The following guest commentary by Cynthia Gibson, Idaho Walk Bike Alliance’s Executive Director, appeared in the Post Register in August.
After noticing a distressing uptick in the number of bicyclist and pedestrian involved crashes, Idaho Walk Bike Alliance would like to remind drivers to minimize distractions while driving. Alert driving can reduce the risk of injury and death for all those on our roadways, especially in summer when more walkers and bikers are out on the roads.
Throughout the U.S., there is a surge of people who want to travel to work, school, or errands, by bicycle or on foot. According to the League of American Bicyclists’ American Community Survey, since 2000 the number of bicycle commuters nationally has increased 62 percent. These numbers are higher for Bicycle Friendly Communities, where infrastructure improves safety and predictability for motorists and cyclists. But even in communities that don’t invest much in bike lanes or greenways, the numbers are still growing. And with it, the demand for roadway improvements is increasing.
Recently, another round of federal dollars was released by Idaho Transportation Department to fund bicycle, pedestrian and Safe Routes to School projects statewide. Annually, Idaho receives approximately $3.5 million, but the fund isn’t nearly enough to cover all the requests from our state’s communities. This latest round was no different—$20 million in federal funds requested out of an available $7 million over two years. We have seen this each time Transportation Alternatives Program, or TAP, funds have been released. Huge demand for too little money!
What is creating this demand? Some of the trends our country is experiencing are interesting, and predictable. According to the National Household Travel Survey, between 1995 and 2009 the rise in biking for people ages 60-79 accounted for 37 percent of the total nationwide increase in bike trips! Going on an extended bike tour for vacation is no longer something only youngsters do. Additionally, teenagers across the U.S. are waiting longer to get their driver’s licenses, and they prefer to live in communities where they are not reliant on a motor vehicle. Commuting in from the suburbs is not an option for millennials, and businesses have responded to this by installing showers, covered bike parking, and locating near bicycle pathways.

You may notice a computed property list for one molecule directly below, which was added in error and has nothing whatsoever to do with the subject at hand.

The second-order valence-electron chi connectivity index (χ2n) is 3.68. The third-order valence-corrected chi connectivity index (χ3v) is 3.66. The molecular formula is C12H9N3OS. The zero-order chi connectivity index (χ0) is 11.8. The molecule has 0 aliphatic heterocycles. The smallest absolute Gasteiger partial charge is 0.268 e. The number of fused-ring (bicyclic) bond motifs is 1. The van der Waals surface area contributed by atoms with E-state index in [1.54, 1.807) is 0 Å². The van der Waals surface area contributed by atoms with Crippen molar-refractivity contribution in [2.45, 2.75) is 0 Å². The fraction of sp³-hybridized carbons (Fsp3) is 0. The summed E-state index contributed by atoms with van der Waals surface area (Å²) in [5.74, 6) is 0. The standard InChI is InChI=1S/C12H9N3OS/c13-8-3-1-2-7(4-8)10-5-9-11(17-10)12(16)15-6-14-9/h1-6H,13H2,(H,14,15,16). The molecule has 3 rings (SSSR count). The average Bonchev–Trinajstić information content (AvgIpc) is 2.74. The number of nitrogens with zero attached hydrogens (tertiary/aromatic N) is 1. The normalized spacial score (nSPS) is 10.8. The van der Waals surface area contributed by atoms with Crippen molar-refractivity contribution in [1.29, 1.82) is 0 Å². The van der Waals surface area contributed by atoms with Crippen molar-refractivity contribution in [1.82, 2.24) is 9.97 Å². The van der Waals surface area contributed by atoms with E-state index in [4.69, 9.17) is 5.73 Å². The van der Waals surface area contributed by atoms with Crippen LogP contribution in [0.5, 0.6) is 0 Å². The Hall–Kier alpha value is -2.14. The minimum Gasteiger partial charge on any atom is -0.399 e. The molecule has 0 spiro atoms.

But, you may wonder, who really pays for these improvements, and the roads they are on? We were curious too. In a random two-question survey we conducted of approximately 1,500 bicyclists, we found that 96 percent of Idahoans who ride bicycles on the road also own a motor vehicle. This means they pay for gasoline, plus they register and license their vehicles, which helps pay for roads.
Bicycle riders also contribute in other ways. Our main office is located in Ada County, where the Ada County Highway District (ACHD) maintains our roads. According to ACHD’s budget, in FY2015 ACHD received 34 percent of gross revenues from property taxes. We don’t know how much all road districts receive in property taxes, but we do know that everyone, whether they own or rent where they live, pays property taxes – some of which goes to local roads.
Historically, America’s roadway system was designed to be paid by a user fee – which was the gas tax. Unfortunately, gas prices have not kept up with road construction and maintenance costs. At both the federal and state of Idaho levels, general fund dollars (comprised of sales and income tax) have augmented highway trust funds to make up the shortfalls, and that general fund subsidy has been growing in recent years.
Let’s not forget that our roads are public space and are paid for by everyone – no matter their travel mode. Additionally, some of the most vulnerable users are people who are unable to drive due to age, disability, or affordability. So, please, let’s be aware and considerate of everyone on our roads.